While a industry source earlier this week said ATP Senior Vice President-Communications David Higdon was leaving the ATP of his own free will, the Tennis Week website today reported Higdon is officially out as a victim of “restructuring” at the tour.
“Following a restructuring of the ATP communications and marketing departments, David Higdon has left the ATP,” an ATP spokesman told Tennis Week on Monday afternoon. “The ATP as a whole is thankful for his contributions to the sport over the years and wishes him well.”
Not noted is the fact they’ll be “restructuring” that key communications position from the U.S. Ponte Vedra Beach, Florida office over to Europe, likely London where the new communications VP can snuggle with ATP President Etienne “E.T.” de Villiers. Since Europe is the main hub of tennis, most of the key positions have been moved out of the U.S. Pretty soon the ATP’s U.S. office will be one guy with a fax machine.
Higdon’s downfall began a couple years ago when de Villiers was handing out CEO tags for each of the regional offices. Despite much campaigning, Higdon was passed over in favor of the ATP’s lawyer, Mark Young, to head the U.S. Office.
Higdon has served as the rapidly-spinning mouthpiece of late, covering the many one-eightys of the de Villiers regime, most recently at the Masters Cup in Shanghai.
After earlier this year when de Villiers let slip that China probably wasn’t the most ideal place for the year-end championship, and that the ATP never should have signed off on the location (a pre-E.T. deal), Higdon served as the media mouthpiece once the ATP landed in Shanghai in November. They then had to explain how, unlike previous statements, they LOVED the Shanghai location and were actually offering them an extension of their contract to host for years to come. That is after Shanghai officials reminded them they’d spent more than $200 million thus far on the event, and had more to pony-up.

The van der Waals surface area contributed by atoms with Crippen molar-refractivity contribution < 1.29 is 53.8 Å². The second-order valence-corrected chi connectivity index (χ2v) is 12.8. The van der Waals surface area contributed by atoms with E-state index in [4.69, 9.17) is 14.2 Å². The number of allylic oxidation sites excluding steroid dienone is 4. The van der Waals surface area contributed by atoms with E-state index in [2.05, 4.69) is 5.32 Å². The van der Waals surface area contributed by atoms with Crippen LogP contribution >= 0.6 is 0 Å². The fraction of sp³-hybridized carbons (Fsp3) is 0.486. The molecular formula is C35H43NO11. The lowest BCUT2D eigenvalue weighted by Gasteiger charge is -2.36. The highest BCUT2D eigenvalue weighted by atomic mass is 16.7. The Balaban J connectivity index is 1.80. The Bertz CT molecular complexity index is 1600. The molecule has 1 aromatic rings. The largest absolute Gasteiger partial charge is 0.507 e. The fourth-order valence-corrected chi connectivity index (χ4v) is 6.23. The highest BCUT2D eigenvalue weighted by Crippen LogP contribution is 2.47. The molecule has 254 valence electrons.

A former writer for TENNIS magazine before putting aside his journalistic ethics to spin for the ATP (as did prior comm. VP Pete Alfano, who was picked from the NYT), Higdon will no doubt take some time to gather his eqilibrium and possibly pick up an exemplary writing career that also included work for the New York Times and Sports Illustrated among other publications.
Then again that depends on what kind of exit contract he signs, since I’m sure he could pen quite the book on the wacky going-ons behind the scenes on the men’s tour. But like former CEO Steve Bellamy’s silent exit from The Tennis Channel, tennis as a whole is very good about paying out large exit lump sums that include no-talky-talky clauses. Such memoirs would make for some good reading, but they’re probably 10-20 years down the road.
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